CVE-2011-1093: The dccp_rcv_state_process function in net/dccp/input.c
  in the Datagram Congestion Control Protocol (DCCP) implementation
  in the Linux kernel did not properly handle packets for a CLOSED
  endpoint, which allowed remote attackers to cause a denial of service
  (NULL pointer dereference and OOPS) by sending a DCCP-Close packet
  followed by a DCCP-Reset packet.

  CVE-2011-2484: The add_del_listener function in kernel/taskstats.c
  in the Linux kernel did not prevent multiple registrations of exit
  handlers, which allowed local users to cause a denial of service
  (memory and CPU consumption), and bypass the OOM Killer, via a
  crafted application.

  CVE-2011-1745: Integer overflow in the agp_generic_insert_memory
  function in drivers/char/agp/generic.c in the Linux kernel allowed
  local users to gain privileges or cause a denial of service (system
  crash) via a crafted AGPIOC_BIND agp_ioctl ioctl call.

  CVE-2011-1746: Multiple integer overflows in the (1)
  agp_allocate_memory and (2) agp_create_user_memory functions in
  drivers/char/agp/generic.c in the Linux kernel allowed local users to
  trigger buffer overflows, and consequently cause a denial of service
  (system crash) or possibly have unspecified other impact, via vectors
  related to calls that specify a large number of memory pages.

  CVE-2011-2022: The agp_generic_remove_memory function in
  drivers/char/agp/generic.c in the Linux kernel before 2.6.38.5 did
  not validate a certain start parameter, which allowed local users
  to gain privileges or cause a denial of service (system crash) via a
  crafted AGPIOC_UNBIND agp_ioctl ioctl call, a different vulnerability
  than CVE-2011-1745.

  CVE-2011-1585: When using a setuid root mount.cifs, local users could
  hijack password protected mounted CIFS shares of other local users.

  CVE-2011-0726: The do_task_stat function in fs/proc/array.c in the
  Linux kernel did not perform an expected uid check, which made it
  easier for local users to defeat the ASLR protection mechanism by
  reading the start_code and end_code fields in the /proc/#####/stat
  file for a process executing a PIE binary.

  CVE-2011-2496: The normal mmap paths all avoid creating a mapping
  where the pgoff inside the mapping could wrap around due to
  overflow. However, an expanding mremap() can take such a non-wrapping
  mapping and make it bigger and cause a wrapping condition.

  CVE-2011-2491: A local unprivileged user able to access a NFS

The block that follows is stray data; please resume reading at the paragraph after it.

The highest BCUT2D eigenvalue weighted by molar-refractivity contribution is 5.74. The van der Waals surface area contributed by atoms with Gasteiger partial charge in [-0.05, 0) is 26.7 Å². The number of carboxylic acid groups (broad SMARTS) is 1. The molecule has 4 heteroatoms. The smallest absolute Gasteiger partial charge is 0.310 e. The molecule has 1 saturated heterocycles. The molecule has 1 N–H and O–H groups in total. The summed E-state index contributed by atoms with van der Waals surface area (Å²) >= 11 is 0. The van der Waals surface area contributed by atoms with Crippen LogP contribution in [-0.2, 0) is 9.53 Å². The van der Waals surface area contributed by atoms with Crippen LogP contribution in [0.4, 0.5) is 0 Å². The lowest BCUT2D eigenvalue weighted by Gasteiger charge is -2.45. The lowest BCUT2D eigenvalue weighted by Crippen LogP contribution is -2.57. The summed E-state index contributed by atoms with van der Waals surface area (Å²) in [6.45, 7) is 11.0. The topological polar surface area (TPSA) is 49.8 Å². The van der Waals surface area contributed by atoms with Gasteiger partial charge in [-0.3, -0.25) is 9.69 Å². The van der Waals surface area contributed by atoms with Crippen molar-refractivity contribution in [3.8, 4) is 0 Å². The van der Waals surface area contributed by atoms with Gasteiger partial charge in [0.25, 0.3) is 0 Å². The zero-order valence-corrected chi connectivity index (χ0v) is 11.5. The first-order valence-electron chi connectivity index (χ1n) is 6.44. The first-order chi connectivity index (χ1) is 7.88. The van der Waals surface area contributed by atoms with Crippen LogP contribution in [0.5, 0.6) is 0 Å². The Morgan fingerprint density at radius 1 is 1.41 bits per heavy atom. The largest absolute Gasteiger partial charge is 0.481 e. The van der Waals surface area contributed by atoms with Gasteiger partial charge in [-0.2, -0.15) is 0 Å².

filesystem could use file locking to deadlock parts of an nfs server
  under some circumstance.

  CVE-2011-1017,CVE-2011-2182: The code for evaluating LDM partitions
  (in fs/partitions/ldm.c) contained bugs that could crash the kernel
  for certain corrupted LDM partitions.

  CVE-2011-1593: Multiple integer overflows in the next_pidmap function
  in kernel/pid.c in the Linux kernel allowed local users to cause a
  denial of service (system crash) via a crafted (1) getdents or (2)
  readdir system call.

  CVE-2011-1494: Integer overflow in the _ctl_do_mpt_command function
  in drivers/scsi/mpt2sas/mpt2sas_ctl.c in the Linux kernel might have
  allowed local users to gain privileges or cause a denial of service
  (memory corruption) via an ioctl call specifying a crafted value that
  triggers a heap-based buffer overflow.

  CVE-2011-1495: drivers/scsi/mpt2sas/mpt2sas_ctl.c in the Linux kernel
  did not validate (1) length and (2) offset values before performing
  memory copy operations, which might have allowed local users to gain
  privileges, cause a denial of service (memory corruption), or obtain
  sensitive information from kernel memory via a crafted ioctl call,
  related to the _ctl_do_mpt_command and _ctl_diag_read_buffer functions.

2) Solution or Work-Around

  There is no known workaround, please install the update packages.

3) Special Instructions and Notes

  Please reboot the machine after installing the update.

4) Package Location and Checksums

  The preferred method for installing security updates is to use the YaST
  "Online Update" module or the "zypper" commandline tool. The package and
  patch management stack will detect which updates are required and
  automatically perform the necessary steps to verify and install them.

  Alternatively, download the update packages for your distribution manually
  and verify their integrity by the methods listed in Section 6 of this
  announcement. Then install the packages using the command

    rpm -Fhv <file.rpm>

  to apply the update, replacing <file.rpm> with the filename of the
  downloaded RPM package.

  Our maintenance customers are notified individually. The packages are
  offered for installation from the maintenance web:

  SUSE Linux Enterprise Desktop 10 SP4 for x86
    http://download.novell.com/patch/finder/?keywords=75c70ba80807aed777189444e17910e5

  SUSE Linux Enterprise Desktop 10 SP4